It's been awhile since I did one of these, eh?
Full disclaimer, I played the emulated version of the Gameboy Advance port, Final Fantasy V Advance. There is a re-release available on Steam but it features a new visual style which I did not like the look of. The fun pixel art was instead replaced with higher resolution worse pixel art. FFV's original form is a classic and looks like a classic. Allegedly, Final Fantasy V's pixel art was even stolen by Terraria for it's first incarnation. But that's just a game theory.
I would've done this article earlier, but had been dealing with a severe case of writer's block. I am a one man operation and limited sometimes by my own enthusiasm. Sometimes it takes more energy than I'd like to admit to sit down and tap out 2,000 words on video games, sportsball, or wargaming. Even though I really enjoy it.
In a lot of ways, I don't write these articles for the praise. They're a living archive of my thoughts regarding a particular game. How do I know what I thought of Yakuza 0, or the range of casual Mario sports games. Well, it's because they're all here on my blog. Mostly - my blog getting Thanos snapped by my own incompetence didn't help.
When I was younger (but not stupider), I encountered Final Fantasy V on a SNES emulator. At that point I had played Final Fantasy X, but had no respect for the previous games or traditions that Square (now Square Enix, or 'Squenix') had cultivated through falsely titling each game as 'Final Fantasy'.
I thought about that limited time with Final Fantasy V as I obtained a cheaty-face ROM of the game. I thought on how I made decent progress, but eventually found a dead-end I couldn't progress through.
Or so I thought. False memory is a tremendous thing. Turns out I had barely scratched the surface.
I will try not to spoil the experience, because FFV's plot, like most RPGs, is like Cottees Topping - thick and rich. Even though it's an old game and those who wanted to play it have already played it (yes, in the past I've had a toxic attitude about spoilers, very good). The fact is than an RPG's story is the driving force keeping the player engaged and immersed. Also in many ways, there is only one 'first time' for any video game, but doubly so for RPGs.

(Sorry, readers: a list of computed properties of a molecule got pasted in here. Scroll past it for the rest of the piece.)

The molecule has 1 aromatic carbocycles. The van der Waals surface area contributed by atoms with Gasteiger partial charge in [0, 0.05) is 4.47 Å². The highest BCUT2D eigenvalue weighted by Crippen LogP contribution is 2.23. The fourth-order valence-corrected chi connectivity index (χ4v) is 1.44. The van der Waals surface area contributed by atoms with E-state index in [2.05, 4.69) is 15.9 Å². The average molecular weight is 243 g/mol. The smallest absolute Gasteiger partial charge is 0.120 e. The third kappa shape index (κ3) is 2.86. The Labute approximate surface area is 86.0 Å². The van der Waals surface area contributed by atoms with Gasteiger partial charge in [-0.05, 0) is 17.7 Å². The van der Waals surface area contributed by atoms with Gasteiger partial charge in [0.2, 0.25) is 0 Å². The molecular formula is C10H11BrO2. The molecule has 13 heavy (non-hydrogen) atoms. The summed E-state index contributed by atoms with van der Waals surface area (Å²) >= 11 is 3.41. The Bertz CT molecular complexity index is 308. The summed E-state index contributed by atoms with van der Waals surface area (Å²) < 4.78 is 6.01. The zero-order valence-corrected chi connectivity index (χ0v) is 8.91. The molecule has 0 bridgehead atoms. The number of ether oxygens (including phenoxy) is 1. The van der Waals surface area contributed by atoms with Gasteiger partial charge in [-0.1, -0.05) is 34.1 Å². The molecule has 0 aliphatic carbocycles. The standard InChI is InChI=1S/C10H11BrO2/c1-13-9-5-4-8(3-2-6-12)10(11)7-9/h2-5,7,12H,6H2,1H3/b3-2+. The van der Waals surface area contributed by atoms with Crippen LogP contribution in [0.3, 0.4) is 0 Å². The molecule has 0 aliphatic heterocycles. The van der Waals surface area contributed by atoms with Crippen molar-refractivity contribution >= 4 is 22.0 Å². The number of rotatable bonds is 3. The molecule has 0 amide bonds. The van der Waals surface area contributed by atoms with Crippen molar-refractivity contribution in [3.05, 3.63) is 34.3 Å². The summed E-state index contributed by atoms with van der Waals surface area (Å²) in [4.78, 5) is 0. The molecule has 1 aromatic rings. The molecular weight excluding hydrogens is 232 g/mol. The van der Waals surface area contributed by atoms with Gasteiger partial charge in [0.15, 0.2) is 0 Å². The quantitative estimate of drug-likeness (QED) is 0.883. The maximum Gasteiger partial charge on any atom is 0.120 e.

I'll try to avoid spilling my spaghetti, but FFV's story is long and in-depth. However, one of FFV's strengths is that it simply told and avoids overcomplication in favor of effective conveyance. Through each of the story acts, I understood where the characters were, what their goals are and generally what needed to happen next. There isn't an abundance of twists, or severe right angles, like, say, Bioshock, but the story isn't predictable.
As a particularly pointed note of praise for FFV, it gives nothing away. The box blurb, the trailer and the intro to the game all explain the story to the player in a way that feels very comprehensive. It's only when you think about how far you've come at the end of the game that you realise just how little you knew at the start. Even in titles where the story is long and in-depth, such as Persona 5 or Yakuza, you have a vague understanding of where the confines of the story can take you. Final Fantasy is nothing like that.
FFV is a totally unique experience in that regard. Even if critical analysis would tell you something different, you'll feel the difference. Even though my playthrough was thirty hours long, it felt longer, giving that feel of a true 'epic' experience.
But about that initial storyline. The introductory cutscene tells a tale of four crystals, representing the elements. Bruce Willis isn't happy about the omission of the fifth element, good thing he's not in this video game. A character by the name of King Tycoon (real name lost to time, but I'm guessing Terence) gets plot-related feels that something has happened to the Wind Crystal. The crystal does what it says on the tin and supplies the world with Wind. The introductory cutscene concludes with meteors crashing to earth. Could the two be related...
We don't find out what happens to the King. Instead we start a new game, stepping into the comfortable shoes and blue tunic of our protagonist, Bartz Klauser. He's known for... nothing in particular, other than he's near the meteorite that landed nearby. Along the way to the meteorite Bartz meets Princess Lenna, who says she is the daughter of King Tycoon. We also meet some old bloke named Galuf, who has lost his memory but is adamant that he needs to go to the same location that Lenna does, and Bartz agrees to accompany them because he doesn't have a lot on, and otherwise there's no video game.